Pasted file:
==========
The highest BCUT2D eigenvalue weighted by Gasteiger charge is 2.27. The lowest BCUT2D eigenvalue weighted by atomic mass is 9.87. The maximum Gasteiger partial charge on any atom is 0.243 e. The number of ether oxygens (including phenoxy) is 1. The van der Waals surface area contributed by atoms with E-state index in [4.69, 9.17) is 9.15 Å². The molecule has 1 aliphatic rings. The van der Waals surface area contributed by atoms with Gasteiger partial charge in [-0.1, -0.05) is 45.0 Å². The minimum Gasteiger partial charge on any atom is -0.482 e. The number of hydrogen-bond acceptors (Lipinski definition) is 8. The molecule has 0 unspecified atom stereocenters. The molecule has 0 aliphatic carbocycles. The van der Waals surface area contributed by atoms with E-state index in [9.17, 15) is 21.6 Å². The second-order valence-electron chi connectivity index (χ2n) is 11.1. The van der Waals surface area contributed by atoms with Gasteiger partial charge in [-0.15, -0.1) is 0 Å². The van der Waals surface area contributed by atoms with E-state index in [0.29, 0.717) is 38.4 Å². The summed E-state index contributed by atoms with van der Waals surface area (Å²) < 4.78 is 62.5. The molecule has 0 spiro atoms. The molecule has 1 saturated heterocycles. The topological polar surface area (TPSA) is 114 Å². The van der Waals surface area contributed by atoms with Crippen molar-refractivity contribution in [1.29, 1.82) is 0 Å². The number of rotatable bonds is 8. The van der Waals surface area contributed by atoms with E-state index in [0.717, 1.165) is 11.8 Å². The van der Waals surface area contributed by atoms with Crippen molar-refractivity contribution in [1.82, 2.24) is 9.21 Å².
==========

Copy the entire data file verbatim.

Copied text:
The highest BCUT2D eigenvalue weighted by Gasteiger charge is 2.27. The lowest BCUT2D eigenvalue weighted by atomic mass is 9.87. The maximum Gasteiger partial charge on any atom is 0.243 e. The number of ether oxygens (including phenoxy) is 1. The van der Waals surface area contributed by atoms with E-state index in [4.69, 9.17) is 9.15 Å². The molecule has 1 aliphatic rings. The van der Waals surface area contributed by atoms with Gasteiger partial charge in [-0.1, -0.05) is 45.0 Å². The minimum Gasteiger partial charge on any atom is -0.482 e. The number of hydrogen-bond acceptors (Lipinski definition) is 8. The molecule has 0 unspecified atom stereocenters. The molecule has 0 aliphatic carbocycles. The van der Waals surface area contributed by atoms with E-state index in [9.17, 15) is 21.6 Å². The second-order valence-electron chi connectivity index (χ2n) is 11.1. The van der Waals surface area contributed by atoms with Gasteiger partial charge in [-0.15, -0.1) is 0 Å². The van der Waals surface area contributed by atoms with E-state index in [0.29, 0.717) is 38.4 Å². The summed E-state index contributed by atoms with van der Waals surface area (Å²) < 4.78 is 62.5. The molecule has 0 spiro atoms. The molecule has 1 saturated heterocycles. The topological polar surface area (TPSA) is 114 Å². The van der Waals surface area contributed by atoms with Crippen molar-refractivity contribution in [1.29, 1.82) is 0 Å². The number of rotatable bonds is 8. The van der Waals surface area contributed by atoms with E-state index in [0.717, 1.165) is 11.8 Å². The van der Waals surface area contributed by atoms with Crippen molar-refractivity contribution in [1.82, 2.24) is 9.21 Å².